"I actually know the answer to this one!" I said.
And I told her.
I always used to think seasons of life were long periods of time.
Child-bearing and rearing season.
Retired and golfing a lot and going on missions season.
Old person season.
No, no, no. Seasons can be large but also microscopic.
This season for my friend (and for me because I have struggled with the same thing) may only last another couple of weeks.
Newborn with other people you want to love season.
You worry that your older children aren't getting the attention and conversation and gospel teaching that they need.
You worry that your toddlers aren't getting the hand-eye coordination and color-learning and mommy-and-me time that they need.
You worry that your spouse will shrivel up like a raisin from fatigue as he or she carries on and does normal life as best he can, running on a half-empty tank because he's the one who's up with your screaming two-year-old while your'e getting the newborn back to sleep. You haven't had a date night in weeks and you don't even know where to begin when you finally have a moment's peace to catch up, and right as you open your mouth to talk and connect again- "Waaah!"
You are needed. By a tiny, darling, needy bundle.
And you go! Because that baby has no coping skills when she feels all alone and hungry. She can't think ahead to future seasons of life... seasons when she will be a picky toddler who sneaks entire bags of M&Ms behind the couch before dinner. She just doesn't know.
I am SO THANKFUL for perspective. It is the gift I pray for every single day. I plead for it. Perspective to remember that this is a small season of a great big life. I don't want to survive it, I want to adore it. To bask in it. And to remember that it's tiny. Not every day, all day, forever, will I have to give 90% to a newborn, 7% to the rest of the family and 3% to myself and my callings. Nope, this will be a short time. The numbers will change.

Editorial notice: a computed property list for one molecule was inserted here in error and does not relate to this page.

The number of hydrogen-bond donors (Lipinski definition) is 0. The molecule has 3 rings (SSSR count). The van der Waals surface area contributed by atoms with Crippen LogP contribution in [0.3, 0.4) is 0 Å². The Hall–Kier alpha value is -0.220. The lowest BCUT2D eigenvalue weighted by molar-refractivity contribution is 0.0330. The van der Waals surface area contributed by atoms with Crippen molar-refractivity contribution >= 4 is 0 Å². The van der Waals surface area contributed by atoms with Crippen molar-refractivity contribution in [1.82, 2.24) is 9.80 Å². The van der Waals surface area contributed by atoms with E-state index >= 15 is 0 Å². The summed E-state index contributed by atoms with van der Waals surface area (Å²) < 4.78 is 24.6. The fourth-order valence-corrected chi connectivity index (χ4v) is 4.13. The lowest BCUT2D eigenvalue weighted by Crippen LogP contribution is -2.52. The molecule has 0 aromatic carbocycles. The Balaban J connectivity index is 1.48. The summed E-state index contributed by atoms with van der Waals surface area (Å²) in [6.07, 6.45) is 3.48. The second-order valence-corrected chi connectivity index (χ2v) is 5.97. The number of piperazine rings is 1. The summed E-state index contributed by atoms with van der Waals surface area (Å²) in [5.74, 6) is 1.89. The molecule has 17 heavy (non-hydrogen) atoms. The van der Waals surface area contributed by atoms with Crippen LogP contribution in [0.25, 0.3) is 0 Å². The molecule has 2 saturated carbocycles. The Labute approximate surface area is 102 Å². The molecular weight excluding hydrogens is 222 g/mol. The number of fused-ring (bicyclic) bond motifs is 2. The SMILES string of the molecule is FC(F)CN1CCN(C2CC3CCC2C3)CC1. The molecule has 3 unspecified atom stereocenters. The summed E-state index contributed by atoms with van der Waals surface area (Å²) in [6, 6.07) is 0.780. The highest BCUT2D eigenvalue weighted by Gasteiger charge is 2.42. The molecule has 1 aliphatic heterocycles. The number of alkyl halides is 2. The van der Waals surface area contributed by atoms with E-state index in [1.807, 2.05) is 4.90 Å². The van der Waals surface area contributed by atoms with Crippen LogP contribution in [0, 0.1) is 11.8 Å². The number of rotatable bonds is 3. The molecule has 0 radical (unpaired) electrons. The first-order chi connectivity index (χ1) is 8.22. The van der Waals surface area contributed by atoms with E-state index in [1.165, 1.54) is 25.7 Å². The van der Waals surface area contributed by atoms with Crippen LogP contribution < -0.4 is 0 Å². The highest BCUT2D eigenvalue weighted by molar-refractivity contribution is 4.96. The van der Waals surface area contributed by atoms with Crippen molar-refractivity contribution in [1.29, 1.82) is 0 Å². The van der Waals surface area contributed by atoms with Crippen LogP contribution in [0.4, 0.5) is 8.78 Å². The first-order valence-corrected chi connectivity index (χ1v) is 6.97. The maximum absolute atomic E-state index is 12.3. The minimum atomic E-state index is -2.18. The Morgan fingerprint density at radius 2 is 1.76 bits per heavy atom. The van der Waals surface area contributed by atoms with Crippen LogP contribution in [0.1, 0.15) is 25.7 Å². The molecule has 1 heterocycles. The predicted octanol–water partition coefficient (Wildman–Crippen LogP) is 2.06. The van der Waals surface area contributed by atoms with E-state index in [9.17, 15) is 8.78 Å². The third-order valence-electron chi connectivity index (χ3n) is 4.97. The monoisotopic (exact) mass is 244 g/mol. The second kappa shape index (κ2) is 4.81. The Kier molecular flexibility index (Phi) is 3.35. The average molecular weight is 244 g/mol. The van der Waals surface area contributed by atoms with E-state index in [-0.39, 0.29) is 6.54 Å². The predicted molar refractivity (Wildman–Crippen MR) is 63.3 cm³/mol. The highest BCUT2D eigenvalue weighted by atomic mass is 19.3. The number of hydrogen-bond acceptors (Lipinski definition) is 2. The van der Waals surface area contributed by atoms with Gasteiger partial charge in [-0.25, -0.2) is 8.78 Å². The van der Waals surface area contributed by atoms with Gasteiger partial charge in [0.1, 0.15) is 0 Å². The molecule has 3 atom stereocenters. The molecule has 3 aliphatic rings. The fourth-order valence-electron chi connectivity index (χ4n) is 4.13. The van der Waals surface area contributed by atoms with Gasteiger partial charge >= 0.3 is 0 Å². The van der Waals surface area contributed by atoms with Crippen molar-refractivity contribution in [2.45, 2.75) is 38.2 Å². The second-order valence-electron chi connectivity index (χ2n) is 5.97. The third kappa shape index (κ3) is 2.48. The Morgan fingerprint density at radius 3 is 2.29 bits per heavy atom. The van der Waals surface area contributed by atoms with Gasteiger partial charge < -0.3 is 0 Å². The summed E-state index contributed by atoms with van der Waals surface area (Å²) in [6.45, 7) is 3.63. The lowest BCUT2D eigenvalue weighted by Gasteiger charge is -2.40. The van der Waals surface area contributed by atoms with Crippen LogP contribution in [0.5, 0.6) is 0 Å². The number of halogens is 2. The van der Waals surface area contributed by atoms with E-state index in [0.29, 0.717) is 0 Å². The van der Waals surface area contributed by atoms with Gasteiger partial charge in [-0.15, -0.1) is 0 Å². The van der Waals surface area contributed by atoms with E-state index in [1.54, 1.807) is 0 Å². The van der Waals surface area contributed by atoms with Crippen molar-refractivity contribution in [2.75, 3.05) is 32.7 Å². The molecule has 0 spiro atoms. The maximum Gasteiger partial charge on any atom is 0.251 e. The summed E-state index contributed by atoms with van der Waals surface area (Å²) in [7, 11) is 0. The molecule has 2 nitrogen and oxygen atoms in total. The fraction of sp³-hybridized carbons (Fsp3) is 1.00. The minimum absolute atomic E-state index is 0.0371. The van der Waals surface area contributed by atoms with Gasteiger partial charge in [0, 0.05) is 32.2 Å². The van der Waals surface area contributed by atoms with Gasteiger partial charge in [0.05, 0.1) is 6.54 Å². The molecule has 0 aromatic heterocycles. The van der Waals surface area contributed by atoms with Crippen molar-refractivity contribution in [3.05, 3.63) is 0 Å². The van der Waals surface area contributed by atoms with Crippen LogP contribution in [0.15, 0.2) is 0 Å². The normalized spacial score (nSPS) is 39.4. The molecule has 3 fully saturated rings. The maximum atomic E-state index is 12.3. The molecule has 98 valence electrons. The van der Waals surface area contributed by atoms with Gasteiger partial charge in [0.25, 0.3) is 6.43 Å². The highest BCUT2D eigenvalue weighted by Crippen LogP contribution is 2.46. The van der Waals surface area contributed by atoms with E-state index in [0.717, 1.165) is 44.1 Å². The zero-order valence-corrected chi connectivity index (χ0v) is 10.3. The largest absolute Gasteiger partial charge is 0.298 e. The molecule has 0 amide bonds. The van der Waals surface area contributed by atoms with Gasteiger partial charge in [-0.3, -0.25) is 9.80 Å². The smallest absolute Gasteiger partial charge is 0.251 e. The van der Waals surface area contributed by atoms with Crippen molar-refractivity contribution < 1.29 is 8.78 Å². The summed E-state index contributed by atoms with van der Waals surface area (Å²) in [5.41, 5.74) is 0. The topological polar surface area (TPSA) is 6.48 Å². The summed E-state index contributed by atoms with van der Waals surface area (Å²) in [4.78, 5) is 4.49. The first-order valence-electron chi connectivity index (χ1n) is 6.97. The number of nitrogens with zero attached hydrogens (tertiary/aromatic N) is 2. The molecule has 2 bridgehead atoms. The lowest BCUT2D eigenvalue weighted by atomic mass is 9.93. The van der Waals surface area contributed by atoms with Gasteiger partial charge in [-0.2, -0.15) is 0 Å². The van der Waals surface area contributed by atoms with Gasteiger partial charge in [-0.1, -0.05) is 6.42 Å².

I will face challenges that will require me to give the bulk of my time and attention to myself.
My husband will face challenges and the numbers will shift in his direction.
Most of the time, though, I will find a comfortable balance giving the most amount of time to the kids and Steven, closely followed by myself, and then everything and everyone else.
Until then, I am trying and mostly succeeding at seeing myself as a new mom. And thank all the heavens above, Steven has learned to adore that about me and not feel rejected. That took several babies to achieve, but he's learned it and he loves it.
I haven't ever been, or had to be, so intentional about loving my baby. And it's so good. When she's awake, I'm slower and more deliberate. I spend more time sitting to feed her rather than feeding her in the carrier while I walk around getting stuff done. I look at her while she eats rather than catching up on email, and it's changed things for us. I see her cheeks getting rounder and her eyebrows getting more auburn. Her eyelashes are starting to darken and her blue eyes and more open and shiny and alert.
This is my season for a baby sleeping in the crook of my arm and formula dripping down a pudgy chin and a little more cushion on my tummy than I'd like and kids who become more independent as they learn that they are capable of sharing mom with the new baby. And a husband who holds us all together and keeps the boat floating so that we can all enjoy the ride.